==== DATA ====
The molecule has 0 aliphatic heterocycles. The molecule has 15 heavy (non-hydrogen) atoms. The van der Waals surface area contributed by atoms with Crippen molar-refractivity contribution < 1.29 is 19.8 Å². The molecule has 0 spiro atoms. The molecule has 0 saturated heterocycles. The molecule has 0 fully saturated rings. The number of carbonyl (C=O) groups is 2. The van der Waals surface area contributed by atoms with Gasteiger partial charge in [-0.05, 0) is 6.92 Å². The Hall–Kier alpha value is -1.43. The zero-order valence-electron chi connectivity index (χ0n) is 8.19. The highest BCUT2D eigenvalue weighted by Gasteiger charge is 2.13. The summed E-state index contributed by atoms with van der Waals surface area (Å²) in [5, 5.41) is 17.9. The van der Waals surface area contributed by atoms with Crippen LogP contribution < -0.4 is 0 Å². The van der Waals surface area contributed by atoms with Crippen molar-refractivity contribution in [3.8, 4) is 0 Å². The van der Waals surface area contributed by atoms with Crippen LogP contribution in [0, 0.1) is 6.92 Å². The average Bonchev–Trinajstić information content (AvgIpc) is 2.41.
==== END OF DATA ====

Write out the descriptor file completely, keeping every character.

The molecule has 0 aliphatic heterocycles. The molecule has 15 heavy (non-hydrogen) atoms. The van der Waals surface area contributed by atoms with Crippen molar-refractivity contribution < 1.29 is 19.8 Å². The molecule has 0 spiro atoms. The molecule has 0 saturated heterocycles. The molecule has 0 fully saturated rings. The number of carbonyl (C=O) groups is 2. The van der Waals surface area contributed by atoms with Gasteiger partial charge in [-0.05, 0) is 6.92 Å². The Hall–Kier alpha value is -1.43. The zero-order valence-electron chi connectivity index (χ0n) is 8.19. The highest BCUT2D eigenvalue weighted by Gasteiger charge is 2.13. The summed E-state index contributed by atoms with van der Waals surface area (Å²) in [5, 5.41) is 17.9. The van der Waals surface area contributed by atoms with Crippen LogP contribution < -0.4 is 0 Å². The van der Waals surface area contributed by atoms with Crippen molar-refractivity contribution in [3.8, 4) is 0 Å². The van der Waals surface area contributed by atoms with Crippen LogP contribution in [0, 0.1) is 6.92 Å². The average Bonchev–Trinajstić information content (AvgIpc) is 2.41.